Sorry, law schools. The jig is up.
In New York, you can sit for the bar exam without a J.D. (And other states have similar systems.) Thanks to Rule 520.4, you only need to finish one year of law school, followed by three years of work-study in a law firm. I did it, and so can you.
I am consistently surprised by the lack of information available about this topic. The conspiracy theorist in me thinks that law schools are behind this…Keeping the work-study rule under wraps for fear of losing their cash cows (law students) who unwittingly pay dearly for years of law school that they don’t need—Worse! Years of law school that are harming them.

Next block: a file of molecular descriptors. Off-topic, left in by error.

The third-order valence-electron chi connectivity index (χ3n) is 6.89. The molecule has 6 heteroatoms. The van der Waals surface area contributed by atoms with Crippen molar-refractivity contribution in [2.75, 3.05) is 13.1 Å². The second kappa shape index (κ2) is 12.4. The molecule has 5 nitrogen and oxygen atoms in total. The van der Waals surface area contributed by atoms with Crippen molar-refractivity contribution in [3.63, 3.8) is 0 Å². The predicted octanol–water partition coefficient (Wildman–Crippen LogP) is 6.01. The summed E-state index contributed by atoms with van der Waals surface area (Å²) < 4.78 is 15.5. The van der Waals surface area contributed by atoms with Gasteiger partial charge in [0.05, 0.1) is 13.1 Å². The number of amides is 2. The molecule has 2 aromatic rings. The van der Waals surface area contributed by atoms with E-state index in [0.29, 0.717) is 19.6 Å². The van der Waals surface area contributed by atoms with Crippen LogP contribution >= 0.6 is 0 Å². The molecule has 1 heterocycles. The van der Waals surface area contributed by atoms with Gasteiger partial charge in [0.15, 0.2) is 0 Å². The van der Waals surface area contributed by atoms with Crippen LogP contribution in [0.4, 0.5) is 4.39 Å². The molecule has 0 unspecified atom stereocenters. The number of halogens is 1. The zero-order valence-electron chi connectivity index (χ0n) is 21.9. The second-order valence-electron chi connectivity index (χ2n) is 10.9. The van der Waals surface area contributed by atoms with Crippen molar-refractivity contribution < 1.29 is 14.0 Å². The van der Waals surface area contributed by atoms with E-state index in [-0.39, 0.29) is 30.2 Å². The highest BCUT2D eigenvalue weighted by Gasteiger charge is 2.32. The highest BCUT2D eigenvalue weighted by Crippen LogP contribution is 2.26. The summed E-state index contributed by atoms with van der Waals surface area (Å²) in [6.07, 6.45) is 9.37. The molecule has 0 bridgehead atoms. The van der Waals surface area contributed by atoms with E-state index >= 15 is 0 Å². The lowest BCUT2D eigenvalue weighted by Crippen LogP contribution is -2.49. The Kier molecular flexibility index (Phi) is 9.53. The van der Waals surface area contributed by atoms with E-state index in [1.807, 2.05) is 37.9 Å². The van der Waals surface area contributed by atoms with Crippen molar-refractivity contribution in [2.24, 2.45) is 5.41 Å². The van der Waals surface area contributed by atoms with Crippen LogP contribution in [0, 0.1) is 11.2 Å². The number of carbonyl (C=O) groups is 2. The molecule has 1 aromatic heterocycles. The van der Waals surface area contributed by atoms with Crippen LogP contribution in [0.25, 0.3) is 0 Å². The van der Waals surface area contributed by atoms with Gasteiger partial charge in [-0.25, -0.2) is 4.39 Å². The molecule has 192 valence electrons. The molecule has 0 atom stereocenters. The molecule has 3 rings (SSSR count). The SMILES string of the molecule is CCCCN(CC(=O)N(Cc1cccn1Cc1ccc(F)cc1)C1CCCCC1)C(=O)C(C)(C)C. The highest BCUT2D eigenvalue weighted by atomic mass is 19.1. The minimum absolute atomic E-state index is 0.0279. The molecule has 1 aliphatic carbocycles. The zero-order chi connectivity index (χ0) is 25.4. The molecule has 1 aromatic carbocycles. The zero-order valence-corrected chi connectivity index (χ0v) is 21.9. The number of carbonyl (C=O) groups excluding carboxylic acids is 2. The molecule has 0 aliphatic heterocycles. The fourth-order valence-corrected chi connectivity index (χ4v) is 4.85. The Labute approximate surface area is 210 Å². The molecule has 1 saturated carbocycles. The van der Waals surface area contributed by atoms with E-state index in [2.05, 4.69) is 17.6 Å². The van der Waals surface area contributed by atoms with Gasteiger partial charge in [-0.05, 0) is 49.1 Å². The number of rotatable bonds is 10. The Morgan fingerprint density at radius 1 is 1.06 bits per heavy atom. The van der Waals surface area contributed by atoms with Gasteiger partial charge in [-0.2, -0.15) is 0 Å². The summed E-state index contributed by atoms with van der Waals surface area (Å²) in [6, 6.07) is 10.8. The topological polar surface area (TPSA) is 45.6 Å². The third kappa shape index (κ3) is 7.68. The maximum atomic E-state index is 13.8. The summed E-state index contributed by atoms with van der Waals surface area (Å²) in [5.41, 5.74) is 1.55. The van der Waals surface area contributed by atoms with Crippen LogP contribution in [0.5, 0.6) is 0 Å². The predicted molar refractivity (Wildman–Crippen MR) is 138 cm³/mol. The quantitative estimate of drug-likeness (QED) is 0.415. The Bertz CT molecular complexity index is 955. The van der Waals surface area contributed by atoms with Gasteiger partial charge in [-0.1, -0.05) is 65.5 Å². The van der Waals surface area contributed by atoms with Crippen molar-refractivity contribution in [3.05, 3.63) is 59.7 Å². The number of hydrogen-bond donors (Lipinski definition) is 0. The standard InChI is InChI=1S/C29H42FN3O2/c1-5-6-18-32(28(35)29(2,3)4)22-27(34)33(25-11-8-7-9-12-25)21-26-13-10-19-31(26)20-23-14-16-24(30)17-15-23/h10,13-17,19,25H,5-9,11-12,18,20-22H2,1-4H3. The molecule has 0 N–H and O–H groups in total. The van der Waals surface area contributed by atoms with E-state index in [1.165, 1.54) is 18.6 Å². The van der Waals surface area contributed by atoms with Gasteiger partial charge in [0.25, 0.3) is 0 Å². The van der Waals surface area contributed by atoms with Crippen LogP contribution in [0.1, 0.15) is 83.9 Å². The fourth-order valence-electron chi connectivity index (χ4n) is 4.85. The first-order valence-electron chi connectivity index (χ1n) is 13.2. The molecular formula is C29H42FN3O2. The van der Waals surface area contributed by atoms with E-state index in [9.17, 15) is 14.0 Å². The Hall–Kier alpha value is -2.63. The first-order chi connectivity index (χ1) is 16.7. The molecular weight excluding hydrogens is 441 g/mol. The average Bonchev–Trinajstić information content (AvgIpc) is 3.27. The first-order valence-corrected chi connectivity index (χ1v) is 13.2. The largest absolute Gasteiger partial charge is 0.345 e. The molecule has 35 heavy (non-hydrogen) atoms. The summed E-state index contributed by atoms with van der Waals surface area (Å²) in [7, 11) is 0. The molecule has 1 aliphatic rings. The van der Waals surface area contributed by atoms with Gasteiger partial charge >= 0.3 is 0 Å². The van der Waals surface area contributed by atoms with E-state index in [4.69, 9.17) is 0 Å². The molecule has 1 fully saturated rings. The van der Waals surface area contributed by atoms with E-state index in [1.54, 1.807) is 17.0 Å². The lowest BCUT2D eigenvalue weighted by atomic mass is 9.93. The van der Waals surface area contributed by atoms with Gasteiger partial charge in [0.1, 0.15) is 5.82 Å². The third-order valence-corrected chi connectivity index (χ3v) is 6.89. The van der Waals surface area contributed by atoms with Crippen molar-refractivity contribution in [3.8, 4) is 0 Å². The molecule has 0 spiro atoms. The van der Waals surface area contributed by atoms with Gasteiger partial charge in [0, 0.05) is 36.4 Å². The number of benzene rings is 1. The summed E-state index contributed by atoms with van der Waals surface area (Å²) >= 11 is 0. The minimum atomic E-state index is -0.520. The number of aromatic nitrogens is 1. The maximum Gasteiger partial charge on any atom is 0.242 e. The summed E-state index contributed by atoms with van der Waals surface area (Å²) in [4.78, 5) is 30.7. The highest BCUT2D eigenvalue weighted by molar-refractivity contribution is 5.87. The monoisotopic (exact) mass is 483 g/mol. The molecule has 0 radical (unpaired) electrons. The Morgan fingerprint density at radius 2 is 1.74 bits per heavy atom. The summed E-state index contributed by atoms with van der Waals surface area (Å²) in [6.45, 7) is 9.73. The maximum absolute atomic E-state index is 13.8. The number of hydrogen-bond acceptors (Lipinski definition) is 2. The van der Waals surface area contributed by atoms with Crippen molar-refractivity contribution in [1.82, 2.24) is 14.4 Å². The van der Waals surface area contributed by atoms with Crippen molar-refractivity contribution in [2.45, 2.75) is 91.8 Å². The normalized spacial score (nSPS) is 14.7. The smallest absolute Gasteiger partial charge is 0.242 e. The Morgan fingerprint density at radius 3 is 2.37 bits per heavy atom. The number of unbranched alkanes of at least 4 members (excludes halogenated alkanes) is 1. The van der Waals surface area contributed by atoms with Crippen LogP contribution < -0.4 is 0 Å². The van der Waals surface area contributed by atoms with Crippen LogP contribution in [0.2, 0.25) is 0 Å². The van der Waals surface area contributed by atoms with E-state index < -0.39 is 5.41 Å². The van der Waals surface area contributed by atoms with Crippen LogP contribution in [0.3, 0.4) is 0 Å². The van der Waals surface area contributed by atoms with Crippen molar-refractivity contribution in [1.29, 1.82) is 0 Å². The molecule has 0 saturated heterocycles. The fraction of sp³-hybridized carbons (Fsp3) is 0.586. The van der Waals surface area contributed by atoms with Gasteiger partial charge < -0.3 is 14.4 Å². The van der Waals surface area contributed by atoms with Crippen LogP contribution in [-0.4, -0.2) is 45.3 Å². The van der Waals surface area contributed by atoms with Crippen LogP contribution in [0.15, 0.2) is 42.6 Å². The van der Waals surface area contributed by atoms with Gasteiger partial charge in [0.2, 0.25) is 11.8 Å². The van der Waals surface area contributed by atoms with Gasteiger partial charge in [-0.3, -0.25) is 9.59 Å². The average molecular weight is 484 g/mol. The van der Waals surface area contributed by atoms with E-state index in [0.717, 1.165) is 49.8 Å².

Even more frustrating is the rampant misunderstanding that “reading for the bar” is a relic of days passed, no longer available to prospective lawyers today. In reality, the work-study rule is alive and well. (Ok, so it takes an extra year… But what you get instead is better.) And not only is it practical; it is often a better option than finishing law school.
I will continue to update this blog with information and resources about how best to pursue this avenue.
I would love to hear from you if you pursued a similar path, would like more information or advice, or if you disagree with this method: firstname.lastname@example.org